When it comes to country music, people can agree on one thing: it's all about emotions. You can sing the songs loud or soft, fast or slow, but what people connect with are all those primal emotions of love, loss, yearning, jealousy, regret, and loneliness conveyed through the lyrics and the chords. The legendary singer and songwriter Johnny Cash once said, "You've got a song you're singing from your gut, you want that audience to feel it in their gut. And you've got to make them think that you're one of them sitting out there with them too."
Director James Mangold (Heavy, Girl Interrupted) has made a rousing movie about Cash and the woman destined to be his wife and soul mate, June Carter. Here is a biopicture that really rocks and registers on the emotions, much more successfully than last year's Ray. Fans of Johnny Cash will rejoice in the details from his life gleaned by screenwriters Gill Dennis and James Mangold from Man in Black and Cash: the Autobiography.
In Arkansas in 1944, Johnny is very close to his older brother who wants to become a preacher. They live with their drunken and abusive father, a sharecropper who works them hard picking cotton. While Johnny is out fishing, his brother dies in a circular-saw accident. His father blames Johnny for not being there, and tells him he wishes Johnny had been the one who died.
Johnny (Joaquin Phoenix) leaves home, joins the Air Force, and spends some time overseas in Germany where he purchases his first guitar and sees a film about Folsom Prison that will have an indelible impact on his life. He returns home to Memphis and marries Vivian (Ginnifer Goodwin), who has big dreams of a prosperous and happy family life in the suburbs with their children. But Johnny can't wait to ditch his life as a door-to door salesman. He's already composing songs and has gotten together a band with two friends. They audition for Sam Phillips (Dallas Roberts) of Sun Records who is not impressed with their gospel tunes. After he challenges Johnny to make him believe what he is saying in his lyrics, Cash delivers a heartfelt song he wrote about being down and out. Phillips signs the band as Johnny Cash and the Tennessee Two. Their first hit is "Cry, Cry, Cry."
The course of this singer/songwriter's life is altered when he meets June Carter (Reese Witherspoon) behind stage at a concert. The daughter of the legendary Mother Maybelle Carter, she has grown up as a member of country music royalty. Not equipped with the vocal talent of her sisters, she has become a stage comedian known for her spunk and ability to reach the hearts of an audience with her charm and wit. Johnny is immediately attracted to her, but there's a snag: he's married, and soon she is too.
On their first dinner together, June resonates with this shy and intense man whose vulnerability is mixed with a self-destructive streak. In their first duet on stage, the sparks fly as they tune into each other's energy. June becomes a friend, one Johnny can turn to in times of exhaustion and need. But he is also depending upon a false ally: amphetamines. He quickly develops a dependence upon the drugs, using them to help him get through the pressures of touring, creating new songs and albums, and his guilt over not spending enough time with his wife and daughters.
There's a running joke in the film that when Johnny Cash dresses in black, he looks like he's going to a funeral. His retort is, "Maybe I am." Cash never quite gets over the early death of his brother, and feels imprisoned by the terrible judgment of his father that he is "nothing." But this is a love story, and it's clear that the relationship with June Carter is what sustains him. After ten years of friendship with June, Johnny proposes to her on stage in front of an audience in Canada. The moment is filled with honest emotion.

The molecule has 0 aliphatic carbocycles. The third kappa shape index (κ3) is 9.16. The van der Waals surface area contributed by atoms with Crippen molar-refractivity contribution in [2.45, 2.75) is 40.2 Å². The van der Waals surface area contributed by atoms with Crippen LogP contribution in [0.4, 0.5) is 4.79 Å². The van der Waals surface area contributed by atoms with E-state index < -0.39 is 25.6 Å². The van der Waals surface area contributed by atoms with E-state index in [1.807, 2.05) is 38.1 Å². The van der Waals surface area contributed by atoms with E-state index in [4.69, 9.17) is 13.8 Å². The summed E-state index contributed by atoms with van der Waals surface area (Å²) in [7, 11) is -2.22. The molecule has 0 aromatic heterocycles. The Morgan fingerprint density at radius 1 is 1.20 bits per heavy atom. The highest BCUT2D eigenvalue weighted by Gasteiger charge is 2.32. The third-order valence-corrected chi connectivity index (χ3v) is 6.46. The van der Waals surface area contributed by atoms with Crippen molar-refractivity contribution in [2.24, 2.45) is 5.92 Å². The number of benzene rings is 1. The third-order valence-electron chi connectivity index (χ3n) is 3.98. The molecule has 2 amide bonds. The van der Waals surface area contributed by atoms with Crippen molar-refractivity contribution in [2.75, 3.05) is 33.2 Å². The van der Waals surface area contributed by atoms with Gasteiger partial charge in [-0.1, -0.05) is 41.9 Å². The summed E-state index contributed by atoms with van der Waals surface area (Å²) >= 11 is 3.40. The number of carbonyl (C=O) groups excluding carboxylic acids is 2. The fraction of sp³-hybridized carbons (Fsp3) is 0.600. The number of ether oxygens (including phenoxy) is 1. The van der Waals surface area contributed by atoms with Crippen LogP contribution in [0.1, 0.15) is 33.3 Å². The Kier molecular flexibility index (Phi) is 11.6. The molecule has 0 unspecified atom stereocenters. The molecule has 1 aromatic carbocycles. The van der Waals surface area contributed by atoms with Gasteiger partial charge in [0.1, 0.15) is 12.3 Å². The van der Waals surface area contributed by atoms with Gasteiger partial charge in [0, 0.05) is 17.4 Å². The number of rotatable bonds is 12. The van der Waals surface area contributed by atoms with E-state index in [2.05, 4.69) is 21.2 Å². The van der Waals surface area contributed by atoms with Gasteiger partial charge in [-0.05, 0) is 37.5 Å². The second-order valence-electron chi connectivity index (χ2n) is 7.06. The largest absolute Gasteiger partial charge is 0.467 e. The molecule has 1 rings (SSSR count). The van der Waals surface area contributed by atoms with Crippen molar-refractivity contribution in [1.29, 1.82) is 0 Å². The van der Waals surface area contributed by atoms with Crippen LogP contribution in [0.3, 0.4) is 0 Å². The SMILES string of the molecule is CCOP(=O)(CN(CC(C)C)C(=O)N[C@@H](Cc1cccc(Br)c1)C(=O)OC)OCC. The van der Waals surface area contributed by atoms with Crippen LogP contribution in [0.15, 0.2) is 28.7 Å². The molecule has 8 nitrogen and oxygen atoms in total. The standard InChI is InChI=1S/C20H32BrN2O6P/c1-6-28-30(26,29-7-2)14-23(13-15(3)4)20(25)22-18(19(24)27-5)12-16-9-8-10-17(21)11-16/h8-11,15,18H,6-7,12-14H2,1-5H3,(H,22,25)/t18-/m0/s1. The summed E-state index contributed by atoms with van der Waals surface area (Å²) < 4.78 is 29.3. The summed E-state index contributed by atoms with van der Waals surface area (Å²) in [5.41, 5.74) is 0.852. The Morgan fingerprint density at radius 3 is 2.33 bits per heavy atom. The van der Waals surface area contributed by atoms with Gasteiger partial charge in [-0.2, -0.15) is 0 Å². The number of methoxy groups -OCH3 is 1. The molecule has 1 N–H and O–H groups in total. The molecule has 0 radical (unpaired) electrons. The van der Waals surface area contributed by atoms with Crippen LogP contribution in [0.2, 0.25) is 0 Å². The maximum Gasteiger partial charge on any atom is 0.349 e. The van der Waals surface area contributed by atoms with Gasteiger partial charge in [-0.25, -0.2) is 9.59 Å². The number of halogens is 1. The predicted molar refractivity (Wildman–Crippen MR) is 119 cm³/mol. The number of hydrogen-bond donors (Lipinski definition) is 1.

Cash is also known for his Christian faith, which is only alluded to in a brief scene when he and June go to church, and in her prediction after she helps him kick his drug habit: "God has given you a second chance to make things right." It all comes together during his performance at California's Folsom Prison, which is the high point of the film. When he tells his handlers that he wants to do a concert at the prison, they tell him not to do it: "Your fans are church folk. They don't want to hear you singing to a bunch of prisoners." "Then they aren't Christians," Cash replies, revealing that the man in black knew what the man from Nazareth was about. The scene of him stepping on the stage in front of an audience of prisoners crazy with excitement is something wonderful to behold.
Rabbi Jory Lang has wisely observed: "We're conditioned to think that our lives revolve around great moments. But great moments often catch us unaware beautifully wrapped in what others may consider a small one. People may not remember exactly what you did, or what you said, but they will always remember how you made them feel." Director James Mangold has exquisitely crafted into this biopicture of Johnny Cash many such moments of emotional vibrancy, and it is to his credit that these moments add up to a delicious appreciation for the love that blooms between Johnny and June. She helps him see his true worth, and he draws out her songwriting talent which manifests in the classic rocker "Ring of Fire." We'll remember how they made us feel.
Special features include a commentary by co-writer and director James Mangold, 10 Deleted Scenes with optional commentary by James Mangold, Trailers: Love Me Tender Special Edition, and Theatrical Trailer.